Therefore, Rosenthal concludes that pro-Israel / pro-Jewish advocates should de-emphasize - at least somewhat - the Jewish tendency to reason with unreasonable people.

He writes:
The best thing that pro-Israel American Jews can do is to exemplify Jewish pride, self-respect and self-reliance (like the Jewish state itself). Trying to be ‘Americans of the Mosaic persuasion’ is not a good strategy, as Jewish students are discovering. They should act like Jews, representatives of the people whose roots are in ancient Judea.
So, the question is, do we as pro-Israel / pro-Jewish advocates seek to convince the "undecideds" or do we stiffen our spines and exemplify Jewish pride?

Or is that a false dichotomy?

Thesis > Anti-Thesis > Synthesis.

I say we do both.


  1. Mike,
    I agree we need to do both, but I think that there is a deficit on the Jewish pride part of the equation IMV. Especially today where identity plays such a large role in perceptions of authenticity. I'm not talking so much about religious Jews, i.e., Jews who are connected to a synagogue and local JCC. I'm mostly talking about secular Jews like myself.
    If the amount of religious training I received as a boy were blood, if I got a paper cut I'd be out of the tribe.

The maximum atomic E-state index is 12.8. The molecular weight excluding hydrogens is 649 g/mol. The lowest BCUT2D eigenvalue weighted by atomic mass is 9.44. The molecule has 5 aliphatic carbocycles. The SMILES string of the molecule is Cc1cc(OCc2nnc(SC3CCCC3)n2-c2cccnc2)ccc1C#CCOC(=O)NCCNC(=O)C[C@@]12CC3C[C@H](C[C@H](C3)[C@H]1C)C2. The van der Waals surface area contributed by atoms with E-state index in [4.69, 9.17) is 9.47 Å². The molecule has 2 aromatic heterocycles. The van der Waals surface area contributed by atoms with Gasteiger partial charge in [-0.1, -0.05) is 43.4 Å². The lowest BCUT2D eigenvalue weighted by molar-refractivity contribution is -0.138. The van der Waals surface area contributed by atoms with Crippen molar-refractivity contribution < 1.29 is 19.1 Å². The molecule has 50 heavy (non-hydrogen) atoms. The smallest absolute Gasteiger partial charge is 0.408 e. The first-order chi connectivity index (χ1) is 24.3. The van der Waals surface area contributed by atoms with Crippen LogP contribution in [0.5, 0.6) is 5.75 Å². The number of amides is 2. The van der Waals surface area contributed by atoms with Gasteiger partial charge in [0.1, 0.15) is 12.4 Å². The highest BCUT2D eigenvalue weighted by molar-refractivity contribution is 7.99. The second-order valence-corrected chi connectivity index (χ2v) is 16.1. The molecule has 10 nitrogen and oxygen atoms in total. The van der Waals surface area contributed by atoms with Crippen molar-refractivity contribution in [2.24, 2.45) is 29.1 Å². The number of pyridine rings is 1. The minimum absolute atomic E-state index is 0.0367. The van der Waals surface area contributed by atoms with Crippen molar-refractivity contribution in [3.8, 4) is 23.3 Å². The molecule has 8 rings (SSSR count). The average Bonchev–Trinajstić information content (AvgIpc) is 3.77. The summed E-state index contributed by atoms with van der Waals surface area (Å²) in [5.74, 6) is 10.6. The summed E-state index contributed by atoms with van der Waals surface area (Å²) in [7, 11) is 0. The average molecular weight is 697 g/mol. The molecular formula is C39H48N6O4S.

People like you and I will not sell our souls to a political party or trendy movement.
    I believe that too many diaspora Jews still have a ghetto mentality. Those who are constantly downplaying their Jewishness must have some shame lurking somewhere inside. Don't get me wrong. Telling people that I'm Jewish isn't something I typically use as a conversation starter or even as a topic of conversation unless it happens to come up. I just don't run away from it. I have met many Jews who have told me that they don't identify as Jews. I always ask "what in the world are you ashamed of." They never have a good answer. We need to break the habit of Jewish "guilt." There is nothing to feel guilty about.
    Although I am not observant or religious, I would recommend David Mamet's "The Wicked Son." I'd like to know what you think about it.

  2. What just happened in Nice is what will sway undecideds.

    The time will come when to be anti-Israel is to be anti-humanity. Sympathy for the "oppressed" will be seen more accurately as support for the aggressors.